Object.prototype.toString.call(new Error); // '[object Error]'
Object.prototype.toString.call(new CustomError); //  '[object Object]'
@thefourtheye

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thefourtheye commented Jan 25, 2016

@hassansin in ES5, you cannot change the toString representation of an Object.

@netmikey

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netmikey commented Jan 27, 2016

I'm using Visual Studio Code and am getting a Warning when creating the Error with new:

Only a void function can be called with the 'new' keyword.

Any idea whether there's an easy way to fix that?

@parallaxisjones

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parallaxisjones commented Mar 18, 2016

@netmikey are you returning something from the constructor? If you are you shouldn't have to and it sounds like that's what the warning means.

By default an object called with the new keyword returns 'this'

@jsmrcaga

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jsmrcaga commented Apr 1, 2016

👍

@chrismbeckett

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chrismbeckett commented May 7, 2016

And here is a working snippet for use with ES2015 classes:

class CustomError extends Error {
  constructor ( message, extra ) {
    super()
    Error.captureStackTrace( this, this.constructor )
    this.name = 'CustomError'
    this.message = message
    if ( extra ) this.extra = extra
  }
}

FYI - be careful using this.constructor.name - if you minify/obfuscate your code for any reason, the name gets mangled.

@calidion

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calidion commented Jul 10, 2016

Thanks for the code snippet.
I have updated my project errorable with this method.

https://github.com/calidion/errorable

Errorable is a simple tool to define errors and can be easily adopted for APIs.
Hope it helps.

@westy92

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westy92 commented Jul 30, 2016

I'm using TypeScript and came up with the following solution:

class MyError extends Error {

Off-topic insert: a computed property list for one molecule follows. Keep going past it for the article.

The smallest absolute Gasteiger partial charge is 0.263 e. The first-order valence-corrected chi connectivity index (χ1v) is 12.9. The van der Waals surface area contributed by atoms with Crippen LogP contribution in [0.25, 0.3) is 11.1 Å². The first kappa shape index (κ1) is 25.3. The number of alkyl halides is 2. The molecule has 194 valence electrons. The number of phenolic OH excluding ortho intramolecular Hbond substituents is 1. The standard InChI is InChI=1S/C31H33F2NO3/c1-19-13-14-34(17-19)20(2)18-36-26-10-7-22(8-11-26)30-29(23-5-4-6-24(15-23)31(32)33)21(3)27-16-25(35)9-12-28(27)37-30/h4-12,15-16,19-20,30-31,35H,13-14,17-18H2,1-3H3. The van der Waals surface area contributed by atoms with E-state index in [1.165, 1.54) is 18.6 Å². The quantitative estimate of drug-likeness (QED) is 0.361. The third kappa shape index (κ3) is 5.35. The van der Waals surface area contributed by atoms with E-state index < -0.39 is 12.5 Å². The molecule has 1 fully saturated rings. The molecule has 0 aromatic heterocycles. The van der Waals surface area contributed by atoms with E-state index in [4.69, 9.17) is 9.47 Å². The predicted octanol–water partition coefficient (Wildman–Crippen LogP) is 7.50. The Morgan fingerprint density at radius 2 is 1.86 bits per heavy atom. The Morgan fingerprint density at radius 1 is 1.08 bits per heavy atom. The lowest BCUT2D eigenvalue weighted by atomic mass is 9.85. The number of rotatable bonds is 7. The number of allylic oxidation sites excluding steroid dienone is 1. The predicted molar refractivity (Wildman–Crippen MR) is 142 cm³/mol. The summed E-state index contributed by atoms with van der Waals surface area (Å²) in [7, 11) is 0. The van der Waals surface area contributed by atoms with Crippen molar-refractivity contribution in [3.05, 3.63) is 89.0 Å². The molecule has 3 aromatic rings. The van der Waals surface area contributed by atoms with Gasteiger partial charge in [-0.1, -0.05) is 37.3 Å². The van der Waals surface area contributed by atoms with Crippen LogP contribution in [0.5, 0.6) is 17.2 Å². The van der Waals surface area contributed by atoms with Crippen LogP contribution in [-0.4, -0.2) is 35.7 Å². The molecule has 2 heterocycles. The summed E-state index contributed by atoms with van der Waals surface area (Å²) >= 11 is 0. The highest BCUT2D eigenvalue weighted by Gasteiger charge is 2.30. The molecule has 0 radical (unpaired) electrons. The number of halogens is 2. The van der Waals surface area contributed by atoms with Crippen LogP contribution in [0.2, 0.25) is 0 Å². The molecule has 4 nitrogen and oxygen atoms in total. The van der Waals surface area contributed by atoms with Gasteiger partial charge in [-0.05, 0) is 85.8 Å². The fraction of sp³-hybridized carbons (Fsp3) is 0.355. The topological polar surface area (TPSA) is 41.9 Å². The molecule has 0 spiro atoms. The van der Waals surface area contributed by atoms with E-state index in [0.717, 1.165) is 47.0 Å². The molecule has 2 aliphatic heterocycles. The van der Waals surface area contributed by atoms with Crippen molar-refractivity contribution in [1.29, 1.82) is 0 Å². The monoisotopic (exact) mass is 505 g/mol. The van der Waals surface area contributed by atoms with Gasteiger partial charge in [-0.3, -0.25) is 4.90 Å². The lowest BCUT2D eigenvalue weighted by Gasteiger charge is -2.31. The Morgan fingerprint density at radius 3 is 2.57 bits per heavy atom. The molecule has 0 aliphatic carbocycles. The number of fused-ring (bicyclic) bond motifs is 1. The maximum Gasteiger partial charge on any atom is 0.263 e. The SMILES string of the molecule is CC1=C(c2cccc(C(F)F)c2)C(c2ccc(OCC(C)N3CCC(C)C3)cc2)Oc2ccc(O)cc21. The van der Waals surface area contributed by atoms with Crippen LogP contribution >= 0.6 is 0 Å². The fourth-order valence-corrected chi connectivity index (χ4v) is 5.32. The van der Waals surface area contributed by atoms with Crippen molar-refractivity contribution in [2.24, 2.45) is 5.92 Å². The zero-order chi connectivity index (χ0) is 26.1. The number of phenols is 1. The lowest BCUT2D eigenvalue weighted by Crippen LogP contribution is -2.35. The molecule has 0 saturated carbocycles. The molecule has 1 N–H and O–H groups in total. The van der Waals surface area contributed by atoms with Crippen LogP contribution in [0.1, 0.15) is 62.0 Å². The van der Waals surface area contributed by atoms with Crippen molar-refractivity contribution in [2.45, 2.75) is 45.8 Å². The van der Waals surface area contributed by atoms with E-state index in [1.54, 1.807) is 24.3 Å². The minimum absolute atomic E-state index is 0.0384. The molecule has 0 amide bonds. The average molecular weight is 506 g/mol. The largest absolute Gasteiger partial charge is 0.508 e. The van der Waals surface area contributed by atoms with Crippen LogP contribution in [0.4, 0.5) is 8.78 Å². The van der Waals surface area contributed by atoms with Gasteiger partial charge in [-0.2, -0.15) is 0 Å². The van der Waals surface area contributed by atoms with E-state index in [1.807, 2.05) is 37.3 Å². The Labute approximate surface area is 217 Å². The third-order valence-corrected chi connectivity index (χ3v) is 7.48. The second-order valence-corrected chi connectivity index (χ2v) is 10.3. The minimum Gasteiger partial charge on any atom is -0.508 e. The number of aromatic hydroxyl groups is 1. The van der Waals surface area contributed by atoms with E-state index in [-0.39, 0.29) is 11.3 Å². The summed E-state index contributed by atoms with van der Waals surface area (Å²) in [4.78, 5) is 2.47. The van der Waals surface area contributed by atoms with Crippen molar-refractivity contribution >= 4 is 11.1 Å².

static name: string;

  constructor(public message?: string, public extra?: number) {
    super(message);
    Error.captureStackTrace(this, MyError);
    this.name = (this as any).constructor.name; // OR this.name = (<any>this).constructor.name;
  }

};

Note that you must have the node typings installed in order to use Error.captureStackTrace.

@slavafomin

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slavafomin commented Sep 3, 2016

Thank you for this great Gist!

I've made a custom version of it to be used in ES6/ES2015:
https://gist.github.com/slavafomin/b164e3e710a6fc9352c934b9073e7216

Would love to hear your opinion on it.

@mizunashi-mana

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mizunashi-mana commented Nov 23, 2016

In Node 7.1 and TypeScript, this works:

export class ErrorBase extends Error {
  public name: string;

  constructor(message: string) {
    super(message);
    this.name = (this.constructor as any).name;
    this.message = message;
    Error.captureStackTrace(this, this.constructor); // after initialize properties
  }
}

Updated:

this features was added in typescript 2.1, so this implementation is better (see also below comment):

export interface ErrorBase extends Error {
  readonly name: string;
  readonly message: string;
  readonly stack: string;
};
export interface ErrorBaseConstructor {
  new (message: string): ErrorBase;
  readonly prototype: ErrorBase;
}

export const ErrorBase: ErrorBaseConstructor = <any>class ErrorBase {
  public constructor(message: string) {
    Object.defineProperty(this, 'name', {